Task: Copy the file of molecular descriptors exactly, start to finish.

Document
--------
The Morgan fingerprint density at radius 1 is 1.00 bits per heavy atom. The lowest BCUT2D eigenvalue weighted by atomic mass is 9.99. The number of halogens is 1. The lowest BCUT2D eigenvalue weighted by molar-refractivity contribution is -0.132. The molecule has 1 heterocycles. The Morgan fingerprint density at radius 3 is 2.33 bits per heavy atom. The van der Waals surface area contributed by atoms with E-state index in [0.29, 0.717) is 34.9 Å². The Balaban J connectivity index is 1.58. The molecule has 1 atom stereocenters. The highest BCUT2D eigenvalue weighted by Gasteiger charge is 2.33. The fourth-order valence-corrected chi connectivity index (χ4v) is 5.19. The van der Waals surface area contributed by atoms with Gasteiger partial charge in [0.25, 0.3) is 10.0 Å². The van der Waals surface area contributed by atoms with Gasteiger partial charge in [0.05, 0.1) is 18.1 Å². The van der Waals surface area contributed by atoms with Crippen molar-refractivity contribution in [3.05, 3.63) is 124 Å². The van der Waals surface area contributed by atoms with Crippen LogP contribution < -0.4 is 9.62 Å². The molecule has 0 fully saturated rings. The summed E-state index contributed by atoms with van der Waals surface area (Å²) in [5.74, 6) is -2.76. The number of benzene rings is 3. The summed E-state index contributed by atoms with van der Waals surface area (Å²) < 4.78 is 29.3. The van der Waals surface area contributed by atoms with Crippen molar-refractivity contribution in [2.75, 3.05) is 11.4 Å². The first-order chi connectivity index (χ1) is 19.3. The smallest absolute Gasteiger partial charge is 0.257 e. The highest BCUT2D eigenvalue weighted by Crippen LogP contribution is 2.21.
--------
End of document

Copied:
The Morgan fingerprint density at radius 1 is 1.00 bits per heavy atom. The lowest BCUT2D eigenvalue weighted by atomic mass is 9.99. The number of halogens is 1. The lowest BCUT2D eigenvalue weighted by molar-refractivity contribution is -0.132. The molecule has 1 heterocycles. The Morgan fingerprint density at radius 3 is 2.33 bits per heavy atom. The van der Waals surface area contributed by atoms with E-state index in [0.29, 0.717) is 34.9 Å². The Balaban J connectivity index is 1.58. The molecule has 1 atom stereocenters. The highest BCUT2D eigenvalue weighted by Gasteiger charge is 2.33. The fourth-order valence-corrected chi connectivity index (χ4v) is 5.19. The van der Waals surface area contributed by atoms with Gasteiger partial charge in [0.25, 0.3) is 10.0 Å². The van der Waals surface area contributed by atoms with Gasteiger partial charge in [0.05, 0.1) is 18.1 Å². The van der Waals surface area contributed by atoms with Crippen molar-refractivity contribution in [3.05, 3.63) is 124 Å². The van der Waals surface area contributed by atoms with Crippen LogP contribution < -0.4 is 9.62 Å². The molecule has 0 fully saturated rings. The summed E-state index contributed by atoms with van der Waals surface area (Å²) in [5.74, 6) is -2.76. The number of benzene rings is 3. The summed E-state index contributed by atoms with van der Waals surface area (Å²) < 4.78 is 29.3. The van der Waals surface area contributed by atoms with Crippen molar-refractivity contribution in [2.75, 3.05) is 11.4 Å². The first-order chi connectivity index (χ1) is 19.3. The smallest absolute Gasteiger partial charge is 0.257 e. The highest BCUT2D eigenvalue weighted by Crippen LogP contribution is 2.21.